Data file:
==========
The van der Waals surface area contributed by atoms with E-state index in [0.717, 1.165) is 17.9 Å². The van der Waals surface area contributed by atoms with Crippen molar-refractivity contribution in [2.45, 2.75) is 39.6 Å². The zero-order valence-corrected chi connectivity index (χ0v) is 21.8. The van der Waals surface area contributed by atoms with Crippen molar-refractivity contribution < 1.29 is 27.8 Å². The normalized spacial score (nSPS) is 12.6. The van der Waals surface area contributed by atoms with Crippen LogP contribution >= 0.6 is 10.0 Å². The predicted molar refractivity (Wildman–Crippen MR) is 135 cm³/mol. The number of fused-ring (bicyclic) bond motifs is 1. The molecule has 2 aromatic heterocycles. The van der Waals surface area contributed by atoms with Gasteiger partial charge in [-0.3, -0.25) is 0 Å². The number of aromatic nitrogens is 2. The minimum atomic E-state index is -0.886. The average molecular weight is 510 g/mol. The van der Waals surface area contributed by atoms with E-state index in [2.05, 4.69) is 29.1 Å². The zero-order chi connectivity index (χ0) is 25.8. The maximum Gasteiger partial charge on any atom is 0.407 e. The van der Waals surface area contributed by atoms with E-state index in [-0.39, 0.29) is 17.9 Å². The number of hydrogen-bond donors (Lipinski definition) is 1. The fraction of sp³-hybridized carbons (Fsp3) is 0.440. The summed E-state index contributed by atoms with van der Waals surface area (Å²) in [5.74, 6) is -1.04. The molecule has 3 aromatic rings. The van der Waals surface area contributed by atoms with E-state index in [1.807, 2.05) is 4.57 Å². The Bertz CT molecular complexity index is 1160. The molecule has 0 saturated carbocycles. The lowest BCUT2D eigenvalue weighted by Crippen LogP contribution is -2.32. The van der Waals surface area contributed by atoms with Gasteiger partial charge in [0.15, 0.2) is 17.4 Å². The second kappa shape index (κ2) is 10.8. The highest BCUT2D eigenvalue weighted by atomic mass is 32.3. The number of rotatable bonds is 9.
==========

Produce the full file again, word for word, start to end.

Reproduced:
The van der Waals surface area contributed by atoms with E-state index in [0.717, 1.165) is 17.9 Å². The van der Waals surface area contributed by atoms with Crippen molar-refractivity contribution in [2.45, 2.75) is 39.6 Å². The zero-order valence-corrected chi connectivity index (χ0v) is 21.8. The van der Waals surface area contributed by atoms with Crippen molar-refractivity contribution < 1.29 is 27.8 Å². The normalized spacial score (nSPS) is 12.6. The van der Waals surface area contributed by atoms with Crippen LogP contribution >= 0.6 is 10.0 Å². The predicted molar refractivity (Wildman–Crippen MR) is 135 cm³/mol. The number of fused-ring (bicyclic) bond motifs is 1. The molecule has 2 aromatic heterocycles. The van der Waals surface area contributed by atoms with Gasteiger partial charge in [-0.3, -0.25) is 0 Å². The number of aromatic nitrogens is 2. The minimum atomic E-state index is -0.886. The average molecular weight is 510 g/mol. The van der Waals surface area contributed by atoms with E-state index in [2.05, 4.69) is 29.1 Å². The zero-order chi connectivity index (χ0) is 25.8. The maximum Gasteiger partial charge on any atom is 0.407 e. The van der Waals surface area contributed by atoms with E-state index in [-0.39, 0.29) is 17.9 Å². The number of hydrogen-bond donors (Lipinski definition) is 1. The fraction of sp³-hybridized carbons (Fsp3) is 0.440. The summed E-state index contributed by atoms with van der Waals surface area (Å²) in [5.74, 6) is -1.04. The molecule has 3 aromatic rings. The van der Waals surface area contributed by atoms with E-state index in [1.807, 2.05) is 4.57 Å². The Bertz CT molecular complexity index is 1160. The molecule has 0 saturated carbocycles. The lowest BCUT2D eigenvalue weighted by Crippen LogP contribution is -2.32. The van der Waals surface area contributed by atoms with Gasteiger partial charge in [0.15, 0.2) is 17.4 Å². The second kappa shape index (κ2) is 10.8. The highest BCUT2D eigenvalue weighted by atomic mass is 32.3. The number of rotatable bonds is 9.